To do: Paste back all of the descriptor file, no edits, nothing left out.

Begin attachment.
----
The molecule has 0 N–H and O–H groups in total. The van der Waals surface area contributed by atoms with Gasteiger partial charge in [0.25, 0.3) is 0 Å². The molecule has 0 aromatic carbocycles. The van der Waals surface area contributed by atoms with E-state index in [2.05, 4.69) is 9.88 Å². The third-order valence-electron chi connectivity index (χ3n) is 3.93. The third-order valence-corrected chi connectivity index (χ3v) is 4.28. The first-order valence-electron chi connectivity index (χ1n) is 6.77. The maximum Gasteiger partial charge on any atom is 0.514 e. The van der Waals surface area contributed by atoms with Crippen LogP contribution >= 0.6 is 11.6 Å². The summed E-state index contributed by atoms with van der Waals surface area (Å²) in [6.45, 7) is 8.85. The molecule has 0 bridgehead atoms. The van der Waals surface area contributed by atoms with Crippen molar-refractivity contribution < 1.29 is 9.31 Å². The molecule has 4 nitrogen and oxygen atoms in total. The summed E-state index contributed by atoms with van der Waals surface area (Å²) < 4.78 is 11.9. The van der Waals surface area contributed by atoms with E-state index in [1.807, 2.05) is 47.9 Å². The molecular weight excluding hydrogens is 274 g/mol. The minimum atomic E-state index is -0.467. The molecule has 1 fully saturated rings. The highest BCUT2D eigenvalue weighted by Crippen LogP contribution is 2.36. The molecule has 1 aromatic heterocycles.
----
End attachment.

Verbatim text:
The molecule has 0 N–H and O–H groups in total. The van der Waals surface area contributed by atoms with Gasteiger partial charge in [0.25, 0.3) is 0 Å². The molecule has 0 aromatic carbocycles. The van der Waals surface area contributed by atoms with E-state index in [2.05, 4.69) is 9.88 Å². The third-order valence-electron chi connectivity index (χ3n) is 3.93. The third-order valence-corrected chi connectivity index (χ3v) is 4.28. The first-order valence-electron chi connectivity index (χ1n) is 6.77. The maximum Gasteiger partial charge on any atom is 0.514 e. The van der Waals surface area contributed by atoms with Crippen LogP contribution >= 0.6 is 11.6 Å². The summed E-state index contributed by atoms with van der Waals surface area (Å²) in [6.45, 7) is 8.85. The molecule has 0 bridgehead atoms. The van der Waals surface area contributed by atoms with Crippen molar-refractivity contribution < 1.29 is 9.31 Å². The molecule has 4 nitrogen and oxygen atoms in total. The summed E-state index contributed by atoms with van der Waals surface area (Å²) < 4.78 is 11.9. The van der Waals surface area contributed by atoms with E-state index in [1.807, 2.05) is 47.9 Å². The molecular weight excluding hydrogens is 274 g/mol. The minimum atomic E-state index is -0.467. The molecule has 1 fully saturated rings. The highest BCUT2D eigenvalue weighted by Crippen LogP contribution is 2.36. The molecule has 1 aromatic heterocycles.